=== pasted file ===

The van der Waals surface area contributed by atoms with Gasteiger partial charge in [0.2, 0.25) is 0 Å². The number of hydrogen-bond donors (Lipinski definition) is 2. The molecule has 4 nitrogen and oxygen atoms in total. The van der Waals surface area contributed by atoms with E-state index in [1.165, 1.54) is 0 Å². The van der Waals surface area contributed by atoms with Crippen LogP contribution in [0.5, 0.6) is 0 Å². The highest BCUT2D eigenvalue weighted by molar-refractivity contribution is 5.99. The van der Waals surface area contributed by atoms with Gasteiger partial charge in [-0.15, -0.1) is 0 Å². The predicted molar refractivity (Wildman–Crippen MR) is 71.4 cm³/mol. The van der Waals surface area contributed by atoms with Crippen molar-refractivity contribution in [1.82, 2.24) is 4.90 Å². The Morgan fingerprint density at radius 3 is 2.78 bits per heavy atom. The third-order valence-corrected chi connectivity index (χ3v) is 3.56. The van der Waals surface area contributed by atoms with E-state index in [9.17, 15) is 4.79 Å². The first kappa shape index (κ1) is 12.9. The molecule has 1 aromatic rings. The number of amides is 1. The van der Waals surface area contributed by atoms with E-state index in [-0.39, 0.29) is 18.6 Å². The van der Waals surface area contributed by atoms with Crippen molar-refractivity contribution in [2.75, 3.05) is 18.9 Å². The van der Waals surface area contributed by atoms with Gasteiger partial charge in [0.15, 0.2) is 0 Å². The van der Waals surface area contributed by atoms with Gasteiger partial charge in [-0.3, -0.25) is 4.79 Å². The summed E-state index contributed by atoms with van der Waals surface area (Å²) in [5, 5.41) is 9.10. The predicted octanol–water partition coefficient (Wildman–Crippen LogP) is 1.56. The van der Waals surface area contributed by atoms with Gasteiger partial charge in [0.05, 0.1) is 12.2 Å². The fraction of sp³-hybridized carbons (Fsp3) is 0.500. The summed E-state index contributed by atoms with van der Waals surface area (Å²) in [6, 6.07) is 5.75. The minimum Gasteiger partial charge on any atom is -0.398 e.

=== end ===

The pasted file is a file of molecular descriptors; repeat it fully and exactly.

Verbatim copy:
The van der Waals surface area contributed by atoms with Gasteiger partial charge in [0.2, 0.25) is 0 Å². The number of hydrogen-bond donors (Lipinski definition) is 2. The molecule has 4 nitrogen and oxygen atoms in total. The van der Waals surface area contributed by atoms with E-state index in [1.165, 1.54) is 0 Å². The van der Waals surface area contributed by atoms with Crippen LogP contribution in [0.5, 0.6) is 0 Å². The highest BCUT2D eigenvalue weighted by molar-refractivity contribution is 5.99. The van der Waals surface area contributed by atoms with Gasteiger partial charge in [-0.15, -0.1) is 0 Å². The predicted molar refractivity (Wildman–Crippen MR) is 71.4 cm³/mol. The van der Waals surface area contributed by atoms with Crippen molar-refractivity contribution in [1.82, 2.24) is 4.90 Å². The Morgan fingerprint density at radius 3 is 2.78 bits per heavy atom. The third-order valence-corrected chi connectivity index (χ3v) is 3.56. The van der Waals surface area contributed by atoms with E-state index in [9.17, 15) is 4.79 Å². The first kappa shape index (κ1) is 12.9. The molecule has 1 aromatic rings. The number of amides is 1. The van der Waals surface area contributed by atoms with E-state index in [-0.39, 0.29) is 18.6 Å². The van der Waals surface area contributed by atoms with Crippen molar-refractivity contribution in [2.75, 3.05) is 18.9 Å². The van der Waals surface area contributed by atoms with Gasteiger partial charge in [0.15, 0.2) is 0 Å². The van der Waals surface area contributed by atoms with Gasteiger partial charge in [-0.3, -0.25) is 4.79 Å². The summed E-state index contributed by atoms with van der Waals surface area (Å²) in [5, 5.41) is 9.10. The predicted octanol–water partition coefficient (Wildman–Crippen LogP) is 1.56. The van der Waals surface area contributed by atoms with Gasteiger partial charge in [0.05, 0.1) is 12.2 Å². The fraction of sp³-hybridized carbons (Fsp3) is 0.500. The summed E-state index contributed by atoms with van der Waals surface area (Å²) in [6, 6.07) is 5.75. The minimum Gasteiger partial charge on any atom is -0.398 e.